The Power of Three
Given the conversations I seem to be having lately, it appears every Not for Profit organisation, business and individual in my little corner of the planet believes they need a whole new website, OR need to upgrade their current website, OR need to update the content on their website.
In particular those Not for Profits that now face new business, marketing and funding models are paying attention to their website and wanting to make it more effective. Many have put off dealing with improving their website because they’ve assumed it’s an expensive and/or time consuming business, plus they don’t know enough about the process to feel confident in seeking the right advice.
Websites are all about the power of three. There are three aspects to having a really good website and that means three skill sets (and often three people) to achieve the best results. Your website needs to:
- authentically tell your story … that’s the content aspect;
- have a look and feel that engages people and matches your brand … that’s the design of the site; and
- work … that’s the functionality aspect.
It is rare to find one person who can supply all those skills – although they are out there. Many organisations choose to write the content in-house and buy in someone to “set up the website”. And therein lies the most common mistake…. making the assumption that someone with excellent graphic design skills can also supply the technical knowledge needed to set up the website functionality OR vice versa. They are actually different skill-sets. Yes – some people have both skill-sets, but it is not as common as you might think. Some creative agencies offer a comprehensive service and have people who can provide all those skill-sets. That is one of the advantages of choosing to use an agency. Some however, do not. My advice is to make sure you ask who will be doing what.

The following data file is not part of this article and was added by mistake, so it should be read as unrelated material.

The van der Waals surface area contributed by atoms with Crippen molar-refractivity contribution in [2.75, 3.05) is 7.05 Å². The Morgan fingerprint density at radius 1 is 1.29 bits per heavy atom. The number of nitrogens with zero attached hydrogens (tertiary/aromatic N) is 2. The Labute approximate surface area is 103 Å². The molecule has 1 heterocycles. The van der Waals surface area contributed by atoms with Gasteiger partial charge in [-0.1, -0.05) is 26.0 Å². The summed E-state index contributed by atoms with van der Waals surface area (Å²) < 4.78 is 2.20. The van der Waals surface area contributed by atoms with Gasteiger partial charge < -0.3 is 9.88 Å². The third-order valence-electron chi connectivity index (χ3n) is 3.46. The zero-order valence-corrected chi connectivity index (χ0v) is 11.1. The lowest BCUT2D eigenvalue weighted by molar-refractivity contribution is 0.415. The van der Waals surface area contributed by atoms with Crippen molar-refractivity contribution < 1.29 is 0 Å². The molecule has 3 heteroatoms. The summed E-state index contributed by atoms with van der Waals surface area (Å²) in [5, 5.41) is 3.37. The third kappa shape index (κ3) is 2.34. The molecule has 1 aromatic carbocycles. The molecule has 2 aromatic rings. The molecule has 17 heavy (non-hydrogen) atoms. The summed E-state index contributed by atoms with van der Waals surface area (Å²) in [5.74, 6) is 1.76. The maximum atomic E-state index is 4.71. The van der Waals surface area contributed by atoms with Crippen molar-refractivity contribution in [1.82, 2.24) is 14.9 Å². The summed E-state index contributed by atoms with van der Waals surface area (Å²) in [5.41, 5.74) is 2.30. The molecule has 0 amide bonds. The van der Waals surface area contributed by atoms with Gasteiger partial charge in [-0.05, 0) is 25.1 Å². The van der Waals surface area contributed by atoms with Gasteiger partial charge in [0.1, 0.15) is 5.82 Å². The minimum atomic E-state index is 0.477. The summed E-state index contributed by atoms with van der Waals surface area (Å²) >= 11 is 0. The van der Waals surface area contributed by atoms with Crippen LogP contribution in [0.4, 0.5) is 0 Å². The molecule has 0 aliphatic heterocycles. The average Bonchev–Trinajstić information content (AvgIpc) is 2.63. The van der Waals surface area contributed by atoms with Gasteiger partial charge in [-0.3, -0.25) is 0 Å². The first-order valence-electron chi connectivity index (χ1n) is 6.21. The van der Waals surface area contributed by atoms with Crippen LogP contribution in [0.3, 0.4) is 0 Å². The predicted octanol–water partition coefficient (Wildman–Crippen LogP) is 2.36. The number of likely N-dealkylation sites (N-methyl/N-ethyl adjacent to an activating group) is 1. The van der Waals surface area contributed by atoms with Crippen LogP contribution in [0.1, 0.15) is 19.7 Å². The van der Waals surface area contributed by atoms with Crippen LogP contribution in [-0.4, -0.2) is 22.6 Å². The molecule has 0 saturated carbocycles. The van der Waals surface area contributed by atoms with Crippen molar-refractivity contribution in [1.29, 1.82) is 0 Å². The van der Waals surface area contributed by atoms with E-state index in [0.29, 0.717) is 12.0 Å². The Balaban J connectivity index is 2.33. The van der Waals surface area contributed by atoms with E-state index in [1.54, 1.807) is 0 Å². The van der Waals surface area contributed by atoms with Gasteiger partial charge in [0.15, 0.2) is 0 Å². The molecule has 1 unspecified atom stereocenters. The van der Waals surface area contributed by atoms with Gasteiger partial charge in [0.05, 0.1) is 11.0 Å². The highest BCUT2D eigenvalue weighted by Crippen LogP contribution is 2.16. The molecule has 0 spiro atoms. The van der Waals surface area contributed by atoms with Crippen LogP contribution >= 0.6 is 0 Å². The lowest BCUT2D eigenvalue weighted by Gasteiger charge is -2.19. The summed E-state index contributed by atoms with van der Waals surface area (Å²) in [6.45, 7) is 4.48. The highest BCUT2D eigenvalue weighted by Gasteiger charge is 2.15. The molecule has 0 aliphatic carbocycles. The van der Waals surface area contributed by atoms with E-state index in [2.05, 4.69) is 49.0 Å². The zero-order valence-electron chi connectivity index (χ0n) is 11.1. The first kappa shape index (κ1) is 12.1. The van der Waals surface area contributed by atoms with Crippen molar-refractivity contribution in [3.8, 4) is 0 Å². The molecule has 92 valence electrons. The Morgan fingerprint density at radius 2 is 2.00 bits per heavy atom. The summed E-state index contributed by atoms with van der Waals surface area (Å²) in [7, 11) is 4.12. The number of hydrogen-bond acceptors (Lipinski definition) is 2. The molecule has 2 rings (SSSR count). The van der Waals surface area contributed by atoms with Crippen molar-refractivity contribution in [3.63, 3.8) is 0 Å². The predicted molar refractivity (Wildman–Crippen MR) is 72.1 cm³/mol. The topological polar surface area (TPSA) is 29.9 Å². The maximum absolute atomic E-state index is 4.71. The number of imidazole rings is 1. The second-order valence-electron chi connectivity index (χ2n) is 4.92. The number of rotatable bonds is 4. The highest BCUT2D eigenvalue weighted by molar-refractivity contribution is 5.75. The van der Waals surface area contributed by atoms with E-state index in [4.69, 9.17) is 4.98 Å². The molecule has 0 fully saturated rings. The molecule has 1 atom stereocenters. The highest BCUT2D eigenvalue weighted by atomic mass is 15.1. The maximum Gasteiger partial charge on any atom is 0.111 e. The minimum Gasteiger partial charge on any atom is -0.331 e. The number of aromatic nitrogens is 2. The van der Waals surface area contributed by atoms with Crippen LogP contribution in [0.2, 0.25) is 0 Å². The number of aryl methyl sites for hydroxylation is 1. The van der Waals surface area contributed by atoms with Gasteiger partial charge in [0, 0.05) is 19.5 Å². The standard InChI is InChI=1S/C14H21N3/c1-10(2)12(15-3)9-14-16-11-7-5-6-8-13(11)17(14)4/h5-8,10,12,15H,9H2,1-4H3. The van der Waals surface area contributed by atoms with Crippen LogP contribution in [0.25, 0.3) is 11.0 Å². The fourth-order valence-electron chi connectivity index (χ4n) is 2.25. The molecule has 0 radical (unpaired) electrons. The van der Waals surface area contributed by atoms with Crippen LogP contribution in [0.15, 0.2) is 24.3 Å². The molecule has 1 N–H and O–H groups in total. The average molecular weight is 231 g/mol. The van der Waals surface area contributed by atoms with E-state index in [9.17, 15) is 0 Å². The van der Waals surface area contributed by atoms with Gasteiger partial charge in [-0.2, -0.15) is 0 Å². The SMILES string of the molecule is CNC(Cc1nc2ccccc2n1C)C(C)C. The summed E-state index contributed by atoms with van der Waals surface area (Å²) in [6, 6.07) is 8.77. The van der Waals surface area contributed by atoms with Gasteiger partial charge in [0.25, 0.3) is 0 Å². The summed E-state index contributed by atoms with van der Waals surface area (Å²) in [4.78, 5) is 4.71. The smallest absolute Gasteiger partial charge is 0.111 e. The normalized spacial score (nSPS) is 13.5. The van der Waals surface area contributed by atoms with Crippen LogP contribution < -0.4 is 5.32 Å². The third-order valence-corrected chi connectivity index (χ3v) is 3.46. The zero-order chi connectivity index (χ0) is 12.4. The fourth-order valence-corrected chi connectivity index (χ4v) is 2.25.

Before you start talking to experts however, you need to work out what you want your website to say, look like and do. Look around for websites that appeal to you, or that offer some functionality you want. Think about your requirements for colours, photos, layout, forms, security, accessibility, engagement and interactivity. Give some thought to what search terms potential clients are likely to use. The more information you can provide when talking to experts in any of those three aspects, the more likely you are to get the outcome you want.
And to keep with the power of three theme, for those who decide to write the content in-house, here are my top three tips:
- Language – Remember who you are writing for and use language appropriate to them. That means do NOT use internal organisational language. Yes, your section or division names, or even those program names with clever acronyms, make life easier within the organisation. However, if your potential clients or stakeholders don’t relate to them – you’ve lost them. This is particularly important with headings, sub-headings and menu items. People skim over a web page, so those headings are vital in grabbing their attention so they will read further. Oh, and they help with the Google searches too.
- Less is more – Websites should not be too wordy. I recommend you write what you want to say, then look at each sentence and work out how you can shorten it and still say the same thing. For every 10 words you have used, try to use 5 or 6. You kind of need to push the grammar boundaries here. Go on, I dare you…..it’s strangely exhilarating.
- Repeat yourself – People explore websites in different ways. Some go onto every page, some cherry-pick from lots of pages and others like to find one page that explains everything they want. That means your main messages and vital information need to be repeated across the site. Examples here are key dates, links to an important form, or telephone numbers. Use that information often and in different ways to maximise exposure.